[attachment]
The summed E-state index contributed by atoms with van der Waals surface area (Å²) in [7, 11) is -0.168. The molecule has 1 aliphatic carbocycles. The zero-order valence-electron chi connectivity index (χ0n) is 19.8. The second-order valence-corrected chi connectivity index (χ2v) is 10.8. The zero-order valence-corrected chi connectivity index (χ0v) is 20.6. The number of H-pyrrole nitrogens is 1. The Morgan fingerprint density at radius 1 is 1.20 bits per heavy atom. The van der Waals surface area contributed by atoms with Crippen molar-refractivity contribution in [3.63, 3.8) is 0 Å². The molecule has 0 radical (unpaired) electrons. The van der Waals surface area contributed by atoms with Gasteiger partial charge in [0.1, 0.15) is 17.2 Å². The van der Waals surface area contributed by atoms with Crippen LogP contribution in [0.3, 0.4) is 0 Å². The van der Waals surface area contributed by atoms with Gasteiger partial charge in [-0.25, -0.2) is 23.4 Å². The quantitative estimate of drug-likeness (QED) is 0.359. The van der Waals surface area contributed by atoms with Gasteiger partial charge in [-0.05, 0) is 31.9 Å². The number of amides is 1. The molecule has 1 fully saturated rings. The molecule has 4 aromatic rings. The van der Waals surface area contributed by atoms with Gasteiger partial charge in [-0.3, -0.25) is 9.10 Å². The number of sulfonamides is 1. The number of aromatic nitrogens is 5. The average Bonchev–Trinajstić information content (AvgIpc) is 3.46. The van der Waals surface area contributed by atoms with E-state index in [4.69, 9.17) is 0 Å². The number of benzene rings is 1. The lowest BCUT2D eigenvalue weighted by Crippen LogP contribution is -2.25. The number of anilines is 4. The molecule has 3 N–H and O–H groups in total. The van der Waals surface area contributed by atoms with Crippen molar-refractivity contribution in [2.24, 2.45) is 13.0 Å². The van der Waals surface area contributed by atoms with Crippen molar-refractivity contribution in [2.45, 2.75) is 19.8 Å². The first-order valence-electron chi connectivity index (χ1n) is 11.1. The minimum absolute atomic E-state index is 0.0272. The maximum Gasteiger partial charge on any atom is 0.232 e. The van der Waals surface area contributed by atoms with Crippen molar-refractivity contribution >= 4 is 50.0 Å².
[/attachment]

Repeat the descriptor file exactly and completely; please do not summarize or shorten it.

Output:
The summed E-state index contributed by atoms with van der Waals surface area (Å²) in [7, 11) is -0.168. The molecule has 1 aliphatic carbocycles. The zero-order valence-electron chi connectivity index (χ0n) is 19.8. The second-order valence-corrected chi connectivity index (χ2v) is 10.8. The zero-order valence-corrected chi connectivity index (χ0v) is 20.6. The number of H-pyrrole nitrogens is 1. The Morgan fingerprint density at radius 1 is 1.20 bits per heavy atom. The van der Waals surface area contributed by atoms with Crippen molar-refractivity contribution in [3.63, 3.8) is 0 Å². The molecule has 0 radical (unpaired) electrons. The van der Waals surface area contributed by atoms with Gasteiger partial charge in [0.1, 0.15) is 17.2 Å². The van der Waals surface area contributed by atoms with Crippen LogP contribution in [0.3, 0.4) is 0 Å². The van der Waals surface area contributed by atoms with Gasteiger partial charge in [-0.25, -0.2) is 23.4 Å². The quantitative estimate of drug-likeness (QED) is 0.359. The van der Waals surface area contributed by atoms with Gasteiger partial charge in [-0.05, 0) is 31.9 Å². The number of amides is 1. The molecule has 1 fully saturated rings. The molecule has 4 aromatic rings. The van der Waals surface area contributed by atoms with Gasteiger partial charge in [-0.3, -0.25) is 9.10 Å². The number of sulfonamides is 1. The number of aromatic nitrogens is 5. The average Bonchev–Trinajstić information content (AvgIpc) is 3.46. The van der Waals surface area contributed by atoms with E-state index in [4.69, 9.17) is 0 Å². The number of benzene rings is 1. The lowest BCUT2D eigenvalue weighted by Crippen LogP contribution is -2.25. The number of anilines is 4. The molecule has 3 N–H and O–H groups in total. The van der Waals surface area contributed by atoms with Crippen molar-refractivity contribution in [2.24, 2.45) is 13.0 Å². The van der Waals surface area contributed by atoms with Crippen molar-refractivity contribution in [2.45, 2.75) is 19.8 Å². The first-order valence-electron chi connectivity index (χ1n) is 11.1. The minimum absolute atomic E-state index is 0.0272. The maximum Gasteiger partial charge on any atom is 0.232 e. The van der Waals surface area contributed by atoms with Crippen molar-refractivity contribution >= 4 is 50.0 Å².